Some types of fish are prized for their big, round, bulging eyes, such as certain types of goldfish. These fishes' eyes protrude more as they get older. However, if you see that your betta fish looks like a "betta popeye," it's a sign of a serious condition that requires immediate attention to prevent his death.
Understand betta fish eye bulge
Betta popeye, also called betta fish eye bulge, is characterized by a betta fish's eye swollen abnormally, often with a white ring around the eye. The condition results from one of three causes, according to Betta Fish Rescue.
- Bacterial infection—if your betta's tank is less than sparkling clean, a bacterial eye infection could be what's causing your betta fish eye bulge.
- Internal disease—sometimes there's disease inside the body.
- Injury—when only one eye is affected, the cause could be an injury to the fish's eye that has then become infected.
Bacteria is the most common cause of betta popeye. Tuberculosis is the most common internal disorder that causes betta popeye. An injury to the fish could possibly be caused by tank decor or by netting a fish and moving it. With prompt treatment, most cases of betta popeye are curable. If the disease is advanced, your fish could end up losing one of her eyes or even dying.
Treat the water for bacteria
If your betta fish lives alone rather than with tank mates, you can administer the medication he needs by adding it to the water he swims in. If he lives with companions such as neon tetras, sororities, or other compatible tank mates, you'll want to exile him to a hospital tank as soon as you notice that betta fish eye bulge, recommends BettaFish.org.
Because the disease is caused by poor water conditions, you must prepare a tank with ideal conditions for him to transfer into. Transferring into a tank where the temperature, pH, carbonate hardness (KH,) or general water hardness (GH) is off can further stress your fish and possibly cause his death, explains Betta Fish Rescue.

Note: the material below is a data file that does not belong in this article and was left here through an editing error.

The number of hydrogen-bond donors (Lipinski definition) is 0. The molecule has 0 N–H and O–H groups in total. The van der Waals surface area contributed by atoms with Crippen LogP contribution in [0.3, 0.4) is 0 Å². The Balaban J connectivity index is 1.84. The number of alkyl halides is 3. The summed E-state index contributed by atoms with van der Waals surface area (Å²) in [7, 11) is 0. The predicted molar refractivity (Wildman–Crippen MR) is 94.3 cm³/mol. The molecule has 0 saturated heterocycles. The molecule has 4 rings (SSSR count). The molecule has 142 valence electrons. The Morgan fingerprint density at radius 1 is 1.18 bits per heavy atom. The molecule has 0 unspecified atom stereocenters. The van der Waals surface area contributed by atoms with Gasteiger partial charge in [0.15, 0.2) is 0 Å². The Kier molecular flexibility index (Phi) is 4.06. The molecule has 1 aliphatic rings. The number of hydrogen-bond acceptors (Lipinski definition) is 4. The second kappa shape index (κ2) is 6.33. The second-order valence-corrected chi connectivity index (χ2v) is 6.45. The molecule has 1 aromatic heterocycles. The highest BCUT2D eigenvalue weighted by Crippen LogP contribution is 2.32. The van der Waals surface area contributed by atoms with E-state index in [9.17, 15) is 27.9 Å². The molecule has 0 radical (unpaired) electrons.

Ideal conditions for a betta fish include a neutral pH of 7.0. Most tap water has a pH of 6.5 to 7.5, the exact range that is acceptable according to Japanese Fighting Fish. Don't use distilled water, as the minerals contained in the water contribute to an ideal carbonate hardness (KH) that keeps the pH in the tank leveled out.
The temperature of 78 to 80 degrees is ideal for a betta, according to Betta Source. You may need to use a heater during winter or move your fish tank to a cool part of the room in the summer.
When your betta has popeye, plan to change the tank water completely every two to three days. Be sure to use a water conditioner to remove chlorine and other tap water additives that can make your betta sicker.
Add the medicine
There are three types of treatments you can add to your fish's water to help with popeye:
Antibiotics: Ampicillin comes in capsules that you can break into your fish's water to treat popeye. Be sure to add a new capsule every time you do a water change. Smaller tanks might only require a half-capsule, so carefully follow directions on the medication's label.
Aquarium salts: Although bettas are freshwater fish, adding a little aquarium salt can help them build a healthy slime coat that helps protect from bacteria. Follow directions carefully and don't use it for more than 10 days to prevent harming your betta, advises Betta Fish Rescue.
Epsom salt bath: If you suspect that your fish sustained an injury that caused popeye on only one side of its head, administer an Epsom salt bath. In a separate tank, add 1 tablespoon of Epsom salt per gallon of water and let it dissolve thoroughly. Place your fish in the Epsom salt bath for 10 minutes before acclimating him back to his main tank.
Caution: If your fish appears to have trouble breathing or looks like he's losing consciousness, remove him from the Epsom salt bath and place him back in his clean, freshwater environment immediately.